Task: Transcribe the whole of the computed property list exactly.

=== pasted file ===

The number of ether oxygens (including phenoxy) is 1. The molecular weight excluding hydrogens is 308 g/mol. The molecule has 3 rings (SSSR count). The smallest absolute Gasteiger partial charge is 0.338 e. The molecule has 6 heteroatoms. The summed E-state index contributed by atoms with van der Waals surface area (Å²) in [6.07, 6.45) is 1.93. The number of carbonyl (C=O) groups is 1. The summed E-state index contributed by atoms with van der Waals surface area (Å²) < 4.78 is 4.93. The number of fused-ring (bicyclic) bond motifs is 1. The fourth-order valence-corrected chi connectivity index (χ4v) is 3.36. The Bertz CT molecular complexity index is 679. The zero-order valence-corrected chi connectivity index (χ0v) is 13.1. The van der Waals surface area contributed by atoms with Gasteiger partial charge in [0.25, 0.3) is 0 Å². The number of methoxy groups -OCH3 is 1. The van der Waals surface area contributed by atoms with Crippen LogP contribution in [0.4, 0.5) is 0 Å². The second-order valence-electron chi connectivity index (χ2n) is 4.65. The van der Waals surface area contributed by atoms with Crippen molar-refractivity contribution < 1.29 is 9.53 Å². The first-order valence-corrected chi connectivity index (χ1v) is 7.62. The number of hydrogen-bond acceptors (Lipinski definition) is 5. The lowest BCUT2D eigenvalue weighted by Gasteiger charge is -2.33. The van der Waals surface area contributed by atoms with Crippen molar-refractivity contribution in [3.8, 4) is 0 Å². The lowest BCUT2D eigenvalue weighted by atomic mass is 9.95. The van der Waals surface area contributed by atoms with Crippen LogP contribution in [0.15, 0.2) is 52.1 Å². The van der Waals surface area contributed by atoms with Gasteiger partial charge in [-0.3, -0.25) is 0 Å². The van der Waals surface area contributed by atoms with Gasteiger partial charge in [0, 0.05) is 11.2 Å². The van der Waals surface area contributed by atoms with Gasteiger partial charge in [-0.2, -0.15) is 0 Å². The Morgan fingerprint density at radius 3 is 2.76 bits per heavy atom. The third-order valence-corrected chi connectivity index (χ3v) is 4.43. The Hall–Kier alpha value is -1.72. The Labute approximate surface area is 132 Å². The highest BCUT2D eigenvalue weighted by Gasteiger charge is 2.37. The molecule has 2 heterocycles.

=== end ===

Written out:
The number of ether oxygens (including phenoxy) is 1. The molecular weight excluding hydrogens is 308 g/mol. The molecule has 3 rings (SSSR count). The smallest absolute Gasteiger partial charge is 0.338 e. The molecule has 6 heteroatoms. The summed E-state index contributed by atoms with van der Waals surface area (Å²) in [6.07, 6.45) is 1.93. The number of carbonyl (C=O) groups is 1. The summed E-state index contributed by atoms with van der Waals surface area (Å²) < 4.78 is 4.93. The number of fused-ring (bicyclic) bond motifs is 1. The fourth-order valence-corrected chi connectivity index (χ4v) is 3.36. The Bertz CT molecular complexity index is 679. The zero-order valence-corrected chi connectivity index (χ0v) is 13.1. The van der Waals surface area contributed by atoms with Gasteiger partial charge in [0.25, 0.3) is 0 Å². The number of methoxy groups -OCH3 is 1. The van der Waals surface area contributed by atoms with Crippen LogP contribution in [0.4, 0.5) is 0 Å². The second-order valence-electron chi connectivity index (χ2n) is 4.65. The van der Waals surface area contributed by atoms with Crippen molar-refractivity contribution < 1.29 is 9.53 Å². The first-order valence-corrected chi connectivity index (χ1v) is 7.62. The number of hydrogen-bond acceptors (Lipinski definition) is 5. The lowest BCUT2D eigenvalue weighted by Gasteiger charge is -2.33. The van der Waals surface area contributed by atoms with Crippen molar-refractivity contribution in [3.8, 4) is 0 Å². The lowest BCUT2D eigenvalue weighted by atomic mass is 9.95. The van der Waals surface area contributed by atoms with Crippen LogP contribution in [0.15, 0.2) is 52.1 Å². The van der Waals surface area contributed by atoms with Gasteiger partial charge in [-0.3, -0.25) is 0 Å². The van der Waals surface area contributed by atoms with Gasteiger partial charge in [0, 0.05) is 11.2 Å². The van der Waals surface area contributed by atoms with Gasteiger partial charge in [-0.2, -0.15) is 0 Å². The Morgan fingerprint density at radius 3 is 2.76 bits per heavy atom. The third-order valence-corrected chi connectivity index (χ3v) is 4.43. The Hall–Kier alpha value is -1.72. The Labute approximate surface area is 132 Å². The highest BCUT2D eigenvalue weighted by Gasteiger charge is 2.37. The molecule has 2 heterocycles.